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Darwin Correspondence Project

From G. H. Darwin to James T. Knowles   8 February 1875

Trinity College | Cambridge

Feb. 8. 1875

Dear Sir,

Prof. Whitney has written to my Father with respect to my review of his article in the Nov. Contemp. Rev, & Max Müller’s reply.1 He is anxious to have a short reply in the Contemp. Review, and I much hope that you will admit one.2 He has sent the enclosed letter to you to my Father, but did not know to whom to address it.3

As Prof. Max Müller does not profess to have read Whitney’s article &, as I gather, only skimmed mine, Whitney certainly seems to have had rather hard measure in so severe an article.4 I have no doubt that Prof Whitney will have expressed in his letter to you, as he has in his letter to my Father, that he does not wish you to bind yourself to admit his answer until you had seen it.

Believe me Dear Sir | Yours faithfully | G. H. Darwin

Jas. Knowles Esq | Messrs. Strahan’s | 2 Paternoster Row5


William Dwight Whitney’s letter has not been found. George’s article ‘Professor Whitney on the origin of language’ (G. H. Darwin 1874) appeared in the November 1874 issue of the Contemporary Review. In it, George defended CD’s account of the origin of speech against the views of Friedrich Max Müller and St George Jackson Mivart. Max Müller’s article, ‘My reply to Mr. Darwin’, appeared in the Contemporary Review, January 1875 (Max Müller 1875). For more on the background of the article and the views of those involved, see Alter 2005, pp. 184–92.
Whitney’s reply, ‘Are languages institutions?’, appeared in the Contemporary Review, April 1875 (Whitney 1875).
Whitney’s letter to Knowles has not been found. This letter from George to Knowles was sent to CD to use as a cover letter when he forwarded Whitney’s; he had already done so, however, and George’s letter remained with CD’s papers. See letter to G. H. Darwin, 10 [February 1875].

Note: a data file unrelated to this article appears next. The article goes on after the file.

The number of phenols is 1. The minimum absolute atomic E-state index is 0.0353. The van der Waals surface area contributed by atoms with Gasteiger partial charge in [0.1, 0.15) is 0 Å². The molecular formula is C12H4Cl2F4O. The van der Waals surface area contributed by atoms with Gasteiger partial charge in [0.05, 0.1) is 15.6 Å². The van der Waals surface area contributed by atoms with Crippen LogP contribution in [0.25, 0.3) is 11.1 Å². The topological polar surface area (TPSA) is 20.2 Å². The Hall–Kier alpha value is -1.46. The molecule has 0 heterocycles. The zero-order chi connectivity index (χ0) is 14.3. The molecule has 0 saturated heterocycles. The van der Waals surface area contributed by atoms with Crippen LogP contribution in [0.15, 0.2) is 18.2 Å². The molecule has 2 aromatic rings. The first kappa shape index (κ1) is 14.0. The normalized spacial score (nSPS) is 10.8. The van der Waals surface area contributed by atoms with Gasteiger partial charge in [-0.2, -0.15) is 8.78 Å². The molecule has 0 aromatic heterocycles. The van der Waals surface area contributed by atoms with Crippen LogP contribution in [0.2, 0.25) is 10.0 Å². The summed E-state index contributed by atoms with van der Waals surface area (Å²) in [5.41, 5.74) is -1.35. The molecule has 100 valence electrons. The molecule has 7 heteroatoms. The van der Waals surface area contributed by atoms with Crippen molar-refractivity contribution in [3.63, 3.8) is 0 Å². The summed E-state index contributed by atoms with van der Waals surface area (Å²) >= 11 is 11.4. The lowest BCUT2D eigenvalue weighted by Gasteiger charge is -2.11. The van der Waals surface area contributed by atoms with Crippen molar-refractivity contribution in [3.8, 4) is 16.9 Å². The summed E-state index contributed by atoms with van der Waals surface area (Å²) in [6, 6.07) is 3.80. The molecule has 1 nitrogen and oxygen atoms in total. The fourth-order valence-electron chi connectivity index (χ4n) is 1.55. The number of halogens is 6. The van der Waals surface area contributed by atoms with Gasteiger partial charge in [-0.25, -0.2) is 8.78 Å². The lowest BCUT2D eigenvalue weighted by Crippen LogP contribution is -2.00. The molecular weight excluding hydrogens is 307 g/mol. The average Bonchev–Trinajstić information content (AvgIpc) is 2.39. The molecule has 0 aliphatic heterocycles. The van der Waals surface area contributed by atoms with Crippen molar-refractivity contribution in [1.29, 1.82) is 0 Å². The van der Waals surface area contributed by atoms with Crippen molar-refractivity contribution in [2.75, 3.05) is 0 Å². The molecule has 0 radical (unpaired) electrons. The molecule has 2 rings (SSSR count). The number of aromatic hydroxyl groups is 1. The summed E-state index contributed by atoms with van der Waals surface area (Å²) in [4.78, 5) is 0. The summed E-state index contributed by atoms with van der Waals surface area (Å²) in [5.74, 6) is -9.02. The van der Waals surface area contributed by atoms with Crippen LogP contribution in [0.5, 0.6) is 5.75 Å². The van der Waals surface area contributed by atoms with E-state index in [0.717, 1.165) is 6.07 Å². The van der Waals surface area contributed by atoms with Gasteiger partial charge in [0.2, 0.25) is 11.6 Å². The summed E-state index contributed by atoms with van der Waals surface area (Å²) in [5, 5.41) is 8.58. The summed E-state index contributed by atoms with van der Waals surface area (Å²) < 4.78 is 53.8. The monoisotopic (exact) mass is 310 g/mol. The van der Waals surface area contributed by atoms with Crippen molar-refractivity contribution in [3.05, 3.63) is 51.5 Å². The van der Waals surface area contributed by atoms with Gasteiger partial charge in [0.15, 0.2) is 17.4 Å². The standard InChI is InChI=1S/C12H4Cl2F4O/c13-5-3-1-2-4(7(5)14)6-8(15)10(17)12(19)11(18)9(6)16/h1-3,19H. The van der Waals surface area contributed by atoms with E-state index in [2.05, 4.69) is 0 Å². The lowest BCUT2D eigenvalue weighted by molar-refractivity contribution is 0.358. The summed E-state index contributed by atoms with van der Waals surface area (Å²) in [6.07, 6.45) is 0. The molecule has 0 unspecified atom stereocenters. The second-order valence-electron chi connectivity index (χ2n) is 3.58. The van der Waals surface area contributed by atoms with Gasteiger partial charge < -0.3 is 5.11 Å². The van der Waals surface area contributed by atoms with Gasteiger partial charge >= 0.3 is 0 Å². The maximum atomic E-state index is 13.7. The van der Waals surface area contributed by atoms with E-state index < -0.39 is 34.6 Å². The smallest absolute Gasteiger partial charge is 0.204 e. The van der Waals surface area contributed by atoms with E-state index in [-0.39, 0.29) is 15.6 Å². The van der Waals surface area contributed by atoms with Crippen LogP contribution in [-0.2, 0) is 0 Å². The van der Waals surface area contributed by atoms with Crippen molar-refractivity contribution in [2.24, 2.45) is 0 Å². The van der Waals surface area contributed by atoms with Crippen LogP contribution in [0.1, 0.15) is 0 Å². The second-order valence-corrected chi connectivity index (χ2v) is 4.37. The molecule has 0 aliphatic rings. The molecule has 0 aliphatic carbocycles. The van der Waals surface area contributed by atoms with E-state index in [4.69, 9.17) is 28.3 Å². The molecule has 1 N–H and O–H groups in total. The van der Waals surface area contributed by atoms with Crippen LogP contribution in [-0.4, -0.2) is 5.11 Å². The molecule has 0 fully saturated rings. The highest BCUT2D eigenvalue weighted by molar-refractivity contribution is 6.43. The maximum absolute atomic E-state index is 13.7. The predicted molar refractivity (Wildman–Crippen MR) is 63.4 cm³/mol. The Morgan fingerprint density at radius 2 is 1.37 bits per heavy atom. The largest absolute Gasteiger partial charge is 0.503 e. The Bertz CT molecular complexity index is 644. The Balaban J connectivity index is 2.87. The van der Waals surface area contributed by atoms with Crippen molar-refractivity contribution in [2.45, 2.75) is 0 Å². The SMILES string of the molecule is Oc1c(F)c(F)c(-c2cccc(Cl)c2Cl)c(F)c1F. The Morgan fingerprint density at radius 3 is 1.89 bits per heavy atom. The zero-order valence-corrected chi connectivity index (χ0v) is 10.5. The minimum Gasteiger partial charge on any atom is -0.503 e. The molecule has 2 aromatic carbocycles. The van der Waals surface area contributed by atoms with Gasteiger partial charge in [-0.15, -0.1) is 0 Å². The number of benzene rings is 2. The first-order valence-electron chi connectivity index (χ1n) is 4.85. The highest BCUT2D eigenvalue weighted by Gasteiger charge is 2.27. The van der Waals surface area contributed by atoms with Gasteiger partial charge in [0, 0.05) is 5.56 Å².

Max Müller wrote that he had not previously read Whitney’s ‘Lectures on language’ (a reference to Language and the study of language (Whitney 1867); see Max Müller 1875, p. 307).
The publisher of the Contemporary Review, Alexander Stuart Strahan, had premises at 12 Paternoster Row, London (Post Office London directory 1875). His original company, Strahan & Co., had forced him out in 1874, when the firm was changed to Isbister & Co.; Strahan had retained the copyright to the Contemporary Review and other publications (ODNB).


Alter, Stephen G. 2005. William Dwight Whitney and the science of language. Baltimore, Md., and London: The Johns Hopkins University Press.

Max Müller, Friedrich. 1875. My reply to Mr. Darwin. Contemporary Review 25 (1874–5): 305–26.

ODNB: Oxford dictionary of national biography: from the earliest times to the year 2000. (Revised edition.) Edited by H. C. G. Matthew and Brian Harrison. 60 vols. and index. Oxford: Oxford University Press. 2004.

Post Office London directory: Post-Office annual directory. … A list of the principal merchants, traders of eminence, &c. in the cities of London and Westminster, the borough of Southwark, and parts adjacent … general and special information relating to the Post Office. Post Office London directory. London: His Majesty’s Postmaster-General [and others]. 1802–1967.

Whitney, Josiah Dwight. 1867. Language and the study of language: twelve lectures on the principles of linguistic science. London: Trübner.

Whitney, William Dwight. 1875. Are languages institutions? Contemporary Review 25 (1874–5): 713–32.


Letter [to editor of Contemp. Rev.] saying that W. D. Whitney would like to reply to Max Müller. Hopes space can be given him.

Letter details

Letter no.
George Howard Darwin
James Thomas Knowles
Sent from
Trinity College, Cambridge
Source of text
DAR 210.2: 46
Physical description

Please cite as

Darwin Correspondence Project, “Letter no. 9846,” accessed on 13 December 2019,

Also published in The Correspondence of Charles Darwin, vol. 23